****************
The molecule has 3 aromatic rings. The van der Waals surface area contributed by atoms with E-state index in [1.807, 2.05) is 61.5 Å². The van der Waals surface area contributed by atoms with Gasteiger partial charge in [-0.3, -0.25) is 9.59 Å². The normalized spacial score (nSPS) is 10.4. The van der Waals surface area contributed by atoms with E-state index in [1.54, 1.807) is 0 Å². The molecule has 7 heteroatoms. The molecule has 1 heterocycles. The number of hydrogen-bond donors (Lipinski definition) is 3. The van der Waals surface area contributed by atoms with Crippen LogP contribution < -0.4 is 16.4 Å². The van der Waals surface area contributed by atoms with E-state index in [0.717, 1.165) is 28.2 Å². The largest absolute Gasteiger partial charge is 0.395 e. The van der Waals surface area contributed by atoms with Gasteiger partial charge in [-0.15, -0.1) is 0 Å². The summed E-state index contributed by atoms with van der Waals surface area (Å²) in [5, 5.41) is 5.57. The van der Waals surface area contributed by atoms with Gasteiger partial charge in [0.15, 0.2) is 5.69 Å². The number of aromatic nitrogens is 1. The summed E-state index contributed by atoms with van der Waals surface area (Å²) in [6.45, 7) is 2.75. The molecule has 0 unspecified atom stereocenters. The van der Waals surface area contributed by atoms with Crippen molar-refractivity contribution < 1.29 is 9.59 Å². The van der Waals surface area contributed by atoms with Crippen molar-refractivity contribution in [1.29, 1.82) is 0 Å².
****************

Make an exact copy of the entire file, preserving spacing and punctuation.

The molecule has 3 aromatic rings. The van der Waals surface area contributed by atoms with E-state index in [1.807, 2.05) is 61.5 Å². The van der Waals surface area contributed by atoms with Gasteiger partial charge in [-0.3, -0.25) is 9.59 Å². The normalized spacial score (nSPS) is 10.4. The van der Waals surface area contributed by atoms with E-state index in [1.54, 1.807) is 0 Å². The molecule has 7 heteroatoms. The molecule has 1 heterocycles. The number of hydrogen-bond donors (Lipinski definition) is 3. The van der Waals surface area contributed by atoms with Crippen LogP contribution < -0.4 is 16.4 Å². The van der Waals surface area contributed by atoms with E-state index in [0.717, 1.165) is 28.2 Å². The largest absolute Gasteiger partial charge is 0.395 e. The van der Waals surface area contributed by atoms with Gasteiger partial charge in [-0.15, -0.1) is 0 Å². The summed E-state index contributed by atoms with van der Waals surface area (Å²) in [5, 5.41) is 5.57. The van der Waals surface area contributed by atoms with Gasteiger partial charge in [0.15, 0.2) is 5.69 Å². The number of aromatic nitrogens is 1. The summed E-state index contributed by atoms with van der Waals surface area (Å²) in [6.45, 7) is 2.75. The molecule has 0 unspecified atom stereocenters. The van der Waals surface area contributed by atoms with Crippen molar-refractivity contribution < 1.29 is 9.59 Å². The van der Waals surface area contributed by atoms with Crippen molar-refractivity contribution in [1.29, 1.82) is 0 Å².